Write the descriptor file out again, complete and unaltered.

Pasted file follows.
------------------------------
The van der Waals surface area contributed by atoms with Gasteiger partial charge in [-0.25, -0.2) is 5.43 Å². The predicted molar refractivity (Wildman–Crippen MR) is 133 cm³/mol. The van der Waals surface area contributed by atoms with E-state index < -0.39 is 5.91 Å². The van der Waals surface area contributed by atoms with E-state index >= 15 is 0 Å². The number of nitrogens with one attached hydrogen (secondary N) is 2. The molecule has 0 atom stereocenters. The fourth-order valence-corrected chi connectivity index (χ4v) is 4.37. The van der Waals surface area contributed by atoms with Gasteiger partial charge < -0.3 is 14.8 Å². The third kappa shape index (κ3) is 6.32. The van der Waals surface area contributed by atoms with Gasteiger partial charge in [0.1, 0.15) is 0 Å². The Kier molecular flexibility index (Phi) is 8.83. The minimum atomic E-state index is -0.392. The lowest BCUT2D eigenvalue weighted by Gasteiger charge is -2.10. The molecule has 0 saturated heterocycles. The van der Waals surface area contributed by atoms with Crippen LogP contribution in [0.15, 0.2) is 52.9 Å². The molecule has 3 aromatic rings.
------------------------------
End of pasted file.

The van der Waals surface area contributed by atoms with Gasteiger partial charge in [-0.25, -0.2) is 5.43 Å². The predicted molar refractivity (Wildman–Crippen MR) is 133 cm³/mol. The van der Waals surface area contributed by atoms with E-state index < -0.39 is 5.91 Å². The van der Waals surface area contributed by atoms with E-state index >= 15 is 0 Å². The number of nitrogens with one attached hydrogen (secondary N) is 2. The molecule has 0 atom stereocenters. The fourth-order valence-corrected chi connectivity index (χ4v) is 4.37. The van der Waals surface area contributed by atoms with Gasteiger partial charge < -0.3 is 14.8 Å². The third kappa shape index (κ3) is 6.32. The van der Waals surface area contributed by atoms with Gasteiger partial charge in [0.1, 0.15) is 0 Å². The Kier molecular flexibility index (Phi) is 8.83. The minimum atomic E-state index is -0.392. The lowest BCUT2D eigenvalue weighted by Gasteiger charge is -2.10. The molecule has 0 saturated heterocycles. The van der Waals surface area contributed by atoms with Crippen LogP contribution in [0.15, 0.2) is 52.9 Å². The molecule has 3 aromatic rings.